School zoning proposal In Bensonhurst draws ire

With kindergarten enrollment for the 2012-2013 school yearstarting in two short months, the Department of Education (DOE) andSchool District 20 have unveiled their zoning proposals for thearea – the district is the second most crowded in the city — andbegun the public hearing process, during which parents andeducators voice their concerns or support.

This year, with multiple major rezonings being pursued -including the creation of a zone for currently non-zoned P.S. 748in order to relieve existing and anticipated overcrowding at nearbyP.S. 200 and P.S. 163 – the comments are flooding in.

I would like to express my displeasure at P.S. 748 being turnedinto a zoned school from an application school, said Monica Weiss,one of the many parents from P.S. 748 who spoke at the November 9meeting of Community Education Council 20. We’ve all chosen to beat P.S. 748. Overcrowding is not a new problem… How can I explainto my [younger] daughter that she can’t go to school with her older[sibling]? Will [my older one] not get the same quality educationas now?

We don’t want to be a zoned school [because] we want parentswho want to be there, not who are forced to be there, explainedmom Julie Leung.

P.S. 748, at Bay 14th Street and Benson Avenue, currentlyenrolls students in pre-K through second grade, all of whom areenrolled because their parents chose to apply to the school.

The new zone’s boundaries are split below and above 86th Street,stretching from Cropsey Avenue up to 83rd Street. Below 86thStreet, it would encompass the area between Bay 17th Street and19th Avenue. Above 86th Street, it would include the block between19th and 20th Avenues.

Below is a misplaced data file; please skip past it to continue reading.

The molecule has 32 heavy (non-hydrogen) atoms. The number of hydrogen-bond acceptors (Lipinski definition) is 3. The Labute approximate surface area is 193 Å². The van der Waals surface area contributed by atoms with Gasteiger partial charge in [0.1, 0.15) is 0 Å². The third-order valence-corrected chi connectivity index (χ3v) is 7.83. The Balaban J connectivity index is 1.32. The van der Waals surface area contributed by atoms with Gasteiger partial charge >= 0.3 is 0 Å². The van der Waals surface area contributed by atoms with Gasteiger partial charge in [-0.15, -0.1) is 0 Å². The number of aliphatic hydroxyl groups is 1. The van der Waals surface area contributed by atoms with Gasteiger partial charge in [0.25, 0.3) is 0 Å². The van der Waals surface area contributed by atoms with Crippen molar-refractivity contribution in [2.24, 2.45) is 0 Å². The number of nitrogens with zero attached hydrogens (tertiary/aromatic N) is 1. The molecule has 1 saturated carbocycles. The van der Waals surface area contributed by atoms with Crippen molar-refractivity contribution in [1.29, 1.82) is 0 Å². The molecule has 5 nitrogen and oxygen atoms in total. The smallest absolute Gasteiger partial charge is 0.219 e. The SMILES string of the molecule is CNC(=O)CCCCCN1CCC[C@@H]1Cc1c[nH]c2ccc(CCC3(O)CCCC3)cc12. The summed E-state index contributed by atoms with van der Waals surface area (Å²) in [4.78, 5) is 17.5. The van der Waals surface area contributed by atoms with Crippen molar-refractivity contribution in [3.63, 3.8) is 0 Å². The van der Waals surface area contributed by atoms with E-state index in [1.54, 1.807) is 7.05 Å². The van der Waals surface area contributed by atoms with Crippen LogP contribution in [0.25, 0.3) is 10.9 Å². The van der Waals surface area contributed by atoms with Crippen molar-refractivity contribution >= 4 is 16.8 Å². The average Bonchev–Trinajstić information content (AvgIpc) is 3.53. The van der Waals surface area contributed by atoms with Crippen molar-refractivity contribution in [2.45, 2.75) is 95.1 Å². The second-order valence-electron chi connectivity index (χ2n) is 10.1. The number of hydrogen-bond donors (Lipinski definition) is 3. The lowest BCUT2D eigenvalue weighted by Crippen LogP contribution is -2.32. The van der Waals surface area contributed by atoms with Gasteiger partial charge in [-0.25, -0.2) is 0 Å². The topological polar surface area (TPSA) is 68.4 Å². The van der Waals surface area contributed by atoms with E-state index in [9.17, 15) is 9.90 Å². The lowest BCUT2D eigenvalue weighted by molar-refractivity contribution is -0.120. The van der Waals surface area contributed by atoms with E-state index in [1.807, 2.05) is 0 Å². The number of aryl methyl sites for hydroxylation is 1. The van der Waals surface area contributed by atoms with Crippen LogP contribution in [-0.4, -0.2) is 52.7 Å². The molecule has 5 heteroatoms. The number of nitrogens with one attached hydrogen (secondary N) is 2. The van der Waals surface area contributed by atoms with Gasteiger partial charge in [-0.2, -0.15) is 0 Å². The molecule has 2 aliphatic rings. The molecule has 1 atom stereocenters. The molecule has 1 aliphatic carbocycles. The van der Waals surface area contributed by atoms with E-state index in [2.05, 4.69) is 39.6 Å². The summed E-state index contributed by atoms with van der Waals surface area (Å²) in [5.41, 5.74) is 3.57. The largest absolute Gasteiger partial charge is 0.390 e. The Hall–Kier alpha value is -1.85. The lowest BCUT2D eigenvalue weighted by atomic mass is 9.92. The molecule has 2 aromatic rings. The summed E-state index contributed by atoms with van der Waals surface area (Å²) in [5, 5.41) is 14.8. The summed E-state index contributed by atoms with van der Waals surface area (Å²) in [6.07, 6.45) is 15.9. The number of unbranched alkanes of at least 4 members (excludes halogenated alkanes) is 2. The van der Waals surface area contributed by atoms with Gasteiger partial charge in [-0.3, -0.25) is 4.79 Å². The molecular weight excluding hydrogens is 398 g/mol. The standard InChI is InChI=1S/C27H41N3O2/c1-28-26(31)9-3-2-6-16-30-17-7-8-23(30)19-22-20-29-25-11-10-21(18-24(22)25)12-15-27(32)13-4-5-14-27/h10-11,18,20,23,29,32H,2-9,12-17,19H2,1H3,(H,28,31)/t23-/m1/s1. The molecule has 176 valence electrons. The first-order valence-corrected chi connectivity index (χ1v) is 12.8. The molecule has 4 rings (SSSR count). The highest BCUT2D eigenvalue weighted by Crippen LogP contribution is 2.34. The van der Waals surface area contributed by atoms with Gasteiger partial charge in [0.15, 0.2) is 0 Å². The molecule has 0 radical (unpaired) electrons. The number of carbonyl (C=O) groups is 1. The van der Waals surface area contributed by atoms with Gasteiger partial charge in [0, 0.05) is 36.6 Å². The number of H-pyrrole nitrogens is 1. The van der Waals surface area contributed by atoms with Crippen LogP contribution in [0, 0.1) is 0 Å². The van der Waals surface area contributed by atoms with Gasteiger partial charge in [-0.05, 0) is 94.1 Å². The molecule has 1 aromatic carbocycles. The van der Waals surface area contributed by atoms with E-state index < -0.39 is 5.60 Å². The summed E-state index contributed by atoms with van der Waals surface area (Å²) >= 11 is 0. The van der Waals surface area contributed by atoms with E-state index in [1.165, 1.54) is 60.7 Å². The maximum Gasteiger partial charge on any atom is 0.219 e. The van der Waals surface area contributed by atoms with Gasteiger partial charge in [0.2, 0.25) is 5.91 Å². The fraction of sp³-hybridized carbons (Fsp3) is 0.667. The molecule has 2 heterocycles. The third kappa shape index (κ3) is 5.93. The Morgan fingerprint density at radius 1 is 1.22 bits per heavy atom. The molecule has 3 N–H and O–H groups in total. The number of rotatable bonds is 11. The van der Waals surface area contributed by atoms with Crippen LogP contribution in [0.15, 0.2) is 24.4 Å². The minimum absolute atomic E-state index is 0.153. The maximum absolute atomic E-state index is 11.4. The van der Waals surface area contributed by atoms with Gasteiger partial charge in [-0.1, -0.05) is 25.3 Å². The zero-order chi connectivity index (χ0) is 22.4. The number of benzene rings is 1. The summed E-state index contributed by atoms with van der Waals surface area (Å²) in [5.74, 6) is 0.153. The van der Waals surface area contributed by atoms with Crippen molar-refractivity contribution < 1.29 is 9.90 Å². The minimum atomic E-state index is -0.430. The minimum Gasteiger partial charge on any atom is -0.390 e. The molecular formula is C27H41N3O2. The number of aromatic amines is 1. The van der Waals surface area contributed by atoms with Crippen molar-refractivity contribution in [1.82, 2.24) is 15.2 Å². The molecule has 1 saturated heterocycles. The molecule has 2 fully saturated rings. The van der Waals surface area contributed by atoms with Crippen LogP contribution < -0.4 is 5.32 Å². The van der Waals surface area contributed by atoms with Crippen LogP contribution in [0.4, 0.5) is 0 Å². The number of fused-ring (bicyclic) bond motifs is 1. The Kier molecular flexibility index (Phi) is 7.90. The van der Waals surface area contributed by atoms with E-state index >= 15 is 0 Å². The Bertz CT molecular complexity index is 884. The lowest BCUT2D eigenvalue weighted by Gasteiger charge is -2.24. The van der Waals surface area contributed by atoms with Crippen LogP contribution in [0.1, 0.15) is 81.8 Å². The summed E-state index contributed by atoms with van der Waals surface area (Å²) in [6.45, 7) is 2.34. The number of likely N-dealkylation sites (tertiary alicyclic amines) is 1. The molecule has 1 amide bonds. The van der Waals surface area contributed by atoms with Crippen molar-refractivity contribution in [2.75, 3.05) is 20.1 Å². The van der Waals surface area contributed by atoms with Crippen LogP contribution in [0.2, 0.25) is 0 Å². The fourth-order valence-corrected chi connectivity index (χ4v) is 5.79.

All incoming kindergarteners living in this new zone would berequired to go to P.S. 748 unless accepted into another school oftheir parents’ choice. The only exception would be for thosestudents who already have an older sibling in one of the other twoschools.

The DOE’s hope is that by reducing the size of P.S. 163 and P.S.200’s zoned areas, the flow of incoming kindergarteners will bestaunched and possibly abate.

According to Carrie Marlin of the DOE’s Office of PortfolioPlanning, the proposed zone change – which must be voted on by theCEC at its December meeting before going into effect in January -is intended only to relieve overcrowding at P.S. 200, which is at126 percent capacity, to allow P.S. 163 to expand on schedule, andto create steady, predictable enrollment patterns for P.S.748.

It is also intended as a benefit to local families who do notwant to or cannot afford to send their child to schools furtheraway from their homes, said CEC 20 President Laurie Windsor. As aparent, I totally empathize, but from a CEC perspective, we have tolook at all of the schools. We have to look at the whole picture,she stressed.

Councilmember Vincent Gentile also weighed in, contending thatthe system is not truthful and is pitting P.S. 748 and P.S. 200parents against each other.

To P.S. 200 mom Donna Salerno, though, the issue is not aboutschools and parents being pitted against one another becauseeverybody wants what’s best for their children and we’re notagainst them and they’re not against us.

I understand where P.S. 748 parents are coming from, but ourschool is so overcrowded. We’re full, she said. We don’t have anyempty classrooms. Last year we lost a pre-K class and had to cut aclassroom in half so that we could create another room…. It’s agreat school, great report cards and we’re doing great, butphysically, there’s no more space here.

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